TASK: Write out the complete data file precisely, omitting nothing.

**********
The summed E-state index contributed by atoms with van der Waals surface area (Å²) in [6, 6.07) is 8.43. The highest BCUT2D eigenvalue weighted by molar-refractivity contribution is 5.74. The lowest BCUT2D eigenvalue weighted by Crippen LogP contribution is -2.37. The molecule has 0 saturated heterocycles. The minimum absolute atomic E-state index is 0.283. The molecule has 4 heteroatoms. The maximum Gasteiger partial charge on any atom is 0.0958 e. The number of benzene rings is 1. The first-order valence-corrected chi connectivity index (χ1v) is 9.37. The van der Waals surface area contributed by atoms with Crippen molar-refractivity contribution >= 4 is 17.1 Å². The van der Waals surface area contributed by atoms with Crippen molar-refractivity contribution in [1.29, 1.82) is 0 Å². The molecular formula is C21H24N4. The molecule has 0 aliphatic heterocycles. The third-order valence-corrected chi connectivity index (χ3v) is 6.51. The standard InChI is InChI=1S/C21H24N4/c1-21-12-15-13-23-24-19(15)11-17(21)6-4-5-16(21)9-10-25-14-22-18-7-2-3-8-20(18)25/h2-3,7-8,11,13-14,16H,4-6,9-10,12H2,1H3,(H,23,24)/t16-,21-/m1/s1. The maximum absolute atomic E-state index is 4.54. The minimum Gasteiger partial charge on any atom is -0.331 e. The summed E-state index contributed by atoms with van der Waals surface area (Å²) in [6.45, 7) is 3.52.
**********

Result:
The summed E-state index contributed by atoms with van der Waals surface area (Å²) in [6, 6.07) is 8.43. The highest BCUT2D eigenvalue weighted by molar-refractivity contribution is 5.74. The lowest BCUT2D eigenvalue weighted by Crippen LogP contribution is -2.37. The molecule has 0 saturated heterocycles. The minimum absolute atomic E-state index is 0.283. The molecule has 4 heteroatoms. The maximum Gasteiger partial charge on any atom is 0.0958 e. The number of benzene rings is 1. The first-order valence-corrected chi connectivity index (χ1v) is 9.37. The van der Waals surface area contributed by atoms with Crippen molar-refractivity contribution >= 4 is 17.1 Å². The van der Waals surface area contributed by atoms with Crippen molar-refractivity contribution in [1.29, 1.82) is 0 Å². The molecular formula is C21H24N4. The molecule has 0 aliphatic heterocycles. The third-order valence-corrected chi connectivity index (χ3v) is 6.51. The standard InChI is InChI=1S/C21H24N4/c1-21-12-15-13-23-24-19(15)11-17(21)6-4-5-16(21)9-10-25-14-22-18-7-2-3-8-20(18)25/h2-3,7-8,11,13-14,16H,4-6,9-10,12H2,1H3,(H,23,24)/t16-,21-/m1/s1. The maximum absolute atomic E-state index is 4.54. The minimum Gasteiger partial charge on any atom is -0.331 e. The summed E-state index contributed by atoms with van der Waals surface area (Å²) in [6.45, 7) is 3.52.